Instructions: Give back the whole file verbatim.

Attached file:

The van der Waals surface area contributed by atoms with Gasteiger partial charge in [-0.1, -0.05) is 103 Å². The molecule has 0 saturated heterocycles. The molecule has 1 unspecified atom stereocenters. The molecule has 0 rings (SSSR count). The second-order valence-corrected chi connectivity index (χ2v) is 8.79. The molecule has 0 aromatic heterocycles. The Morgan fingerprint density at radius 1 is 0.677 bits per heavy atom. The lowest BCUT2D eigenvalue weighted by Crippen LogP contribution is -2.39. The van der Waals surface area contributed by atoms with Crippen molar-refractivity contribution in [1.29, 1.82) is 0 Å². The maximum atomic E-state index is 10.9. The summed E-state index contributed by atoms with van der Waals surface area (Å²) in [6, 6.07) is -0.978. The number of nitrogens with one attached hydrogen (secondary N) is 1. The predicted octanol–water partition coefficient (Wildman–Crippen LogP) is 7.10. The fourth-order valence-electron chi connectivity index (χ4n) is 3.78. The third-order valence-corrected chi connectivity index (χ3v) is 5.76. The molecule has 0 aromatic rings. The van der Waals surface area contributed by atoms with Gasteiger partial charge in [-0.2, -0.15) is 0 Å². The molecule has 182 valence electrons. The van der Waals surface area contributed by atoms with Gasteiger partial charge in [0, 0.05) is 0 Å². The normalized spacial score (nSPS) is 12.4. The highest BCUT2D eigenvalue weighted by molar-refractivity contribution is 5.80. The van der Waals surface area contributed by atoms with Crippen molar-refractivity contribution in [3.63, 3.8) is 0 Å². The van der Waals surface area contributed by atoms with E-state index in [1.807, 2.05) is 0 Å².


The van der Waals surface area contributed by atoms with Gasteiger partial charge in [-0.1, -0.05) is 103 Å². The molecule has 0 saturated heterocycles. The molecule has 1 unspecified atom stereocenters. The molecule has 0 rings (SSSR count). The second-order valence-corrected chi connectivity index (χ2v) is 8.79. The molecule has 0 aromatic heterocycles. The Morgan fingerprint density at radius 1 is 0.677 bits per heavy atom. The lowest BCUT2D eigenvalue weighted by Crippen LogP contribution is -2.39. The van der Waals surface area contributed by atoms with Crippen molar-refractivity contribution in [1.29, 1.82) is 0 Å². The maximum atomic E-state index is 10.9. The summed E-state index contributed by atoms with van der Waals surface area (Å²) in [6, 6.07) is -0.978. The number of nitrogens with one attached hydrogen (secondary N) is 1. The predicted octanol–water partition coefficient (Wildman–Crippen LogP) is 7.10. The fourth-order valence-electron chi connectivity index (χ4n) is 3.78. The third-order valence-corrected chi connectivity index (χ3v) is 5.76. The molecule has 0 aromatic rings. The van der Waals surface area contributed by atoms with Gasteiger partial charge in [-0.2, -0.15) is 0 Å². The molecule has 182 valence electrons. The van der Waals surface area contributed by atoms with Gasteiger partial charge in [0, 0.05) is 0 Å². The normalized spacial score (nSPS) is 12.4. The highest BCUT2D eigenvalue weighted by molar-refractivity contribution is 5.80. The van der Waals surface area contributed by atoms with Crippen molar-refractivity contribution in [3.63, 3.8) is 0 Å². The van der Waals surface area contributed by atoms with E-state index in [1.807, 2.05) is 0 Å².